Alternative Linux distros that deserve the limelight

Despite Ubuntu’s mainstream popularity it’s not the only desktop distribution out there. Other luminaries include Fedora OpenSUSE Debian and Mandriva and they are all certainly excellent. But what about the lesser known alternatives? While there are many distributions tailored for specific tasks – such as security web serving education and so on – there are also quite a few desktop-orientated distributions that so far haven’t reached the limelight. There are at least two distributions that are worth your time. And who knows you may even choose one to be your new default desktop.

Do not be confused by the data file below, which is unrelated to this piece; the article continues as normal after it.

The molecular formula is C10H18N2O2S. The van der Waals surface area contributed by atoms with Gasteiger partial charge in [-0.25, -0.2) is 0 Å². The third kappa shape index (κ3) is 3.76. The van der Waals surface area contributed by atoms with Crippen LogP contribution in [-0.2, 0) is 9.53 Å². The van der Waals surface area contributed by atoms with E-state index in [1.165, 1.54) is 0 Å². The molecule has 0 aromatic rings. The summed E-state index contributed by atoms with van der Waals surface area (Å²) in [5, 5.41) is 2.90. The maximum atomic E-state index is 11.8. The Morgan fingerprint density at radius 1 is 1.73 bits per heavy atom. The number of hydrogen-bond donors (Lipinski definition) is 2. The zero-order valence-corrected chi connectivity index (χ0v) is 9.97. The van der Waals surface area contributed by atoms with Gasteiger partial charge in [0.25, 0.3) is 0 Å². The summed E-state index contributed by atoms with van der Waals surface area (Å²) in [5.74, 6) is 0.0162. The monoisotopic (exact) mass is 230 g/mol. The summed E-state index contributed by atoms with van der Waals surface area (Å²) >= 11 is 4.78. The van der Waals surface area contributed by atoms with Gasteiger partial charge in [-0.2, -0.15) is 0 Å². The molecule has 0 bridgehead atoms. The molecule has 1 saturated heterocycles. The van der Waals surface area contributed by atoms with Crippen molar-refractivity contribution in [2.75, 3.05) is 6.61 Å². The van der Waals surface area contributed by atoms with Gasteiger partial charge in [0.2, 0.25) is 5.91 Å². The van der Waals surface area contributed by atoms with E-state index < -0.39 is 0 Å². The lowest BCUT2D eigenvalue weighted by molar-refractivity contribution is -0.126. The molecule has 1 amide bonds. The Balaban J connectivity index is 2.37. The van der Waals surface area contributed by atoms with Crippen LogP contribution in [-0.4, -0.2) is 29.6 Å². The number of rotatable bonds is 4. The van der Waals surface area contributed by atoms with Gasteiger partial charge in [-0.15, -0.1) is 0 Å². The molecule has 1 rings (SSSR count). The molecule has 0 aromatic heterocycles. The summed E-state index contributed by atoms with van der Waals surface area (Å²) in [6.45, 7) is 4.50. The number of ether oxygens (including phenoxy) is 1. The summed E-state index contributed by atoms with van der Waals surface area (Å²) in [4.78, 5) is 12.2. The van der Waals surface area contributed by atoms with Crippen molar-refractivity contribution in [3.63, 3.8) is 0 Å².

Linux Mint 9

The clean Mint desktop with its customised menu.

Choosing to look at Linux Mint as an alternative to Ubuntu is in many ways a bit of a misnomer: it’s based on Ubuntu. But maybe that’s part of its appeal. After all it brings with it all the advantages of Ubuntu but with a slightly different take.

Aside from a different visual style – an eminent green after its namesake – Mint aims to provide an even more user friendly desktop than Ubuntu which of course is saying something. And it’s fair to say it succeeds. Mint has a number of unique features largely around new configuration and administration tools that Ubuntu could probably learn from.

Mint’s update manager is cleaner and more feature rich than Ubuntu.